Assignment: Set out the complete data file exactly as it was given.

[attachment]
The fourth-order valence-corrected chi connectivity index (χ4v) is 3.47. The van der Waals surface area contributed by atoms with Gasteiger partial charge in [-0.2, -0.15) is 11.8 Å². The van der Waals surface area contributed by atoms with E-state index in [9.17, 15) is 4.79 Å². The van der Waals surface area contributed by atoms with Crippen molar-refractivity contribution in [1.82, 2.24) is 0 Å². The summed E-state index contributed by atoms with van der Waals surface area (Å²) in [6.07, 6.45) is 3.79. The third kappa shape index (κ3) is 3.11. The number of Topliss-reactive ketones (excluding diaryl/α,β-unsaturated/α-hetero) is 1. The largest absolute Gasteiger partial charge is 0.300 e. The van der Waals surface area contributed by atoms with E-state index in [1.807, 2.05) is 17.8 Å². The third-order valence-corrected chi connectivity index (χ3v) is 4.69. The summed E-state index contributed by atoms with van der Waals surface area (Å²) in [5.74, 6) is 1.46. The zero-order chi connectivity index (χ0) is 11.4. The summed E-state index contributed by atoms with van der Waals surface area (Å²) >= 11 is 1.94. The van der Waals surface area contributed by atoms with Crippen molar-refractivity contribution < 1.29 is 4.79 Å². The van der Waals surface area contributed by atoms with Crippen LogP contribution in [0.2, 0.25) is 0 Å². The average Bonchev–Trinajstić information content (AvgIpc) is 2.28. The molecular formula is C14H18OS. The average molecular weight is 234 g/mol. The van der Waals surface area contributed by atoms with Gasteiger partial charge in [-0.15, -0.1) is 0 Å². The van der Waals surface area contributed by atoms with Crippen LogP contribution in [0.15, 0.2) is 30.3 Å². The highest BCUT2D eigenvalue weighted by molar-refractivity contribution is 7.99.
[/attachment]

The fourth-order valence-corrected chi connectivity index (χ4v) is 3.47. The van der Waals surface area contributed by atoms with Gasteiger partial charge in [-0.2, -0.15) is 11.8 Å². The van der Waals surface area contributed by atoms with E-state index in [9.17, 15) is 4.79 Å². The van der Waals surface area contributed by atoms with Crippen molar-refractivity contribution in [1.82, 2.24) is 0 Å². The summed E-state index contributed by atoms with van der Waals surface area (Å²) in [6.07, 6.45) is 3.79. The third kappa shape index (κ3) is 3.11. The number of Topliss-reactive ketones (excluding diaryl/α,β-unsaturated/α-hetero) is 1. The largest absolute Gasteiger partial charge is 0.300 e. The van der Waals surface area contributed by atoms with E-state index in [1.807, 2.05) is 17.8 Å². The third-order valence-corrected chi connectivity index (χ3v) is 4.69. The summed E-state index contributed by atoms with van der Waals surface area (Å²) in [5.74, 6) is 1.46. The zero-order chi connectivity index (χ0) is 11.4. The summed E-state index contributed by atoms with van der Waals surface area (Å²) >= 11 is 1.94. The van der Waals surface area contributed by atoms with Crippen molar-refractivity contribution < 1.29 is 4.79 Å². The van der Waals surface area contributed by atoms with Crippen LogP contribution in [0.2, 0.25) is 0 Å². The average Bonchev–Trinajstić information content (AvgIpc) is 2.28. The molecular formula is C14H18OS. The average molecular weight is 234 g/mol. The van der Waals surface area contributed by atoms with Gasteiger partial charge in [-0.15, -0.1) is 0 Å². The van der Waals surface area contributed by atoms with Crippen LogP contribution in [0.15, 0.2) is 30.3 Å². The highest BCUT2D eigenvalue weighted by molar-refractivity contribution is 7.99.